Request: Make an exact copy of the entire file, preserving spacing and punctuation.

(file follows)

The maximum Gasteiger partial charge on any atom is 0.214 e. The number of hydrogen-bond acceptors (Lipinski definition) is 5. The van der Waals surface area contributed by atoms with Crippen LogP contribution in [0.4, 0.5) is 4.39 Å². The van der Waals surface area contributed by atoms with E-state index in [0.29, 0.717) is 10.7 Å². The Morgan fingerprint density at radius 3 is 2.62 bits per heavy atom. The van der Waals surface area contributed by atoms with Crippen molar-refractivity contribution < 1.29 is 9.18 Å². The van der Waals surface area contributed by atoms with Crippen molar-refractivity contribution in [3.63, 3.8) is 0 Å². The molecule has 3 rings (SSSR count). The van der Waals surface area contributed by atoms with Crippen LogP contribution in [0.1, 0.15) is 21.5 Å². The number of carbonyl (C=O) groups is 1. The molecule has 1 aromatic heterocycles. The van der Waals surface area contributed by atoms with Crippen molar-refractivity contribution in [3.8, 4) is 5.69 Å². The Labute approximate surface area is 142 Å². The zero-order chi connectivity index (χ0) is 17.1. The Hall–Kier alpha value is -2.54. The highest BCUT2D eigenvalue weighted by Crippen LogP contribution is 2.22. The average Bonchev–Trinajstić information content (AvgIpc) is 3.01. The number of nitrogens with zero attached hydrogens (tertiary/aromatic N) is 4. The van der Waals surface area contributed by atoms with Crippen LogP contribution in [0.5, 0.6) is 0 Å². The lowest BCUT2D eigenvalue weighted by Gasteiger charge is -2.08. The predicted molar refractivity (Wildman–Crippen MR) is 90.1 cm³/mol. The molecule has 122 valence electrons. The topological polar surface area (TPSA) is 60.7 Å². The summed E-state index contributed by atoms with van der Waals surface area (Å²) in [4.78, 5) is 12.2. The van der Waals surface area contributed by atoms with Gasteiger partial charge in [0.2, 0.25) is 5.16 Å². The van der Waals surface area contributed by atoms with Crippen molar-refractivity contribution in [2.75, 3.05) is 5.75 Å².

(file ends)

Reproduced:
The maximum Gasteiger partial charge on any atom is 0.214 e. The number of hydrogen-bond acceptors (Lipinski definition) is 5. The van der Waals surface area contributed by atoms with Crippen LogP contribution in [0.4, 0.5) is 4.39 Å². The van der Waals surface area contributed by atoms with E-state index in [0.29, 0.717) is 10.7 Å². The Morgan fingerprint density at radius 3 is 2.62 bits per heavy atom. The van der Waals surface area contributed by atoms with Crippen molar-refractivity contribution < 1.29 is 9.18 Å². The van der Waals surface area contributed by atoms with Crippen molar-refractivity contribution in [3.63, 3.8) is 0 Å². The molecule has 3 rings (SSSR count). The van der Waals surface area contributed by atoms with Crippen LogP contribution in [0.1, 0.15) is 21.5 Å². The number of carbonyl (C=O) groups is 1. The molecule has 1 aromatic heterocycles. The van der Waals surface area contributed by atoms with Crippen molar-refractivity contribution in [3.8, 4) is 5.69 Å². The Labute approximate surface area is 142 Å². The zero-order chi connectivity index (χ0) is 17.1. The Hall–Kier alpha value is -2.54. The highest BCUT2D eigenvalue weighted by Crippen LogP contribution is 2.22. The average Bonchev–Trinajstić information content (AvgIpc) is 3.01. The number of nitrogens with zero attached hydrogens (tertiary/aromatic N) is 4. The van der Waals surface area contributed by atoms with Crippen LogP contribution in [0.5, 0.6) is 0 Å². The lowest BCUT2D eigenvalue weighted by Gasteiger charge is -2.08. The predicted molar refractivity (Wildman–Crippen MR) is 90.1 cm³/mol. The molecule has 122 valence electrons. The topological polar surface area (TPSA) is 60.7 Å². The summed E-state index contributed by atoms with van der Waals surface area (Å²) in [4.78, 5) is 12.2. The van der Waals surface area contributed by atoms with Gasteiger partial charge in [0.2, 0.25) is 5.16 Å². The van der Waals surface area contributed by atoms with Crippen molar-refractivity contribution in [2.75, 3.05) is 5.75 Å².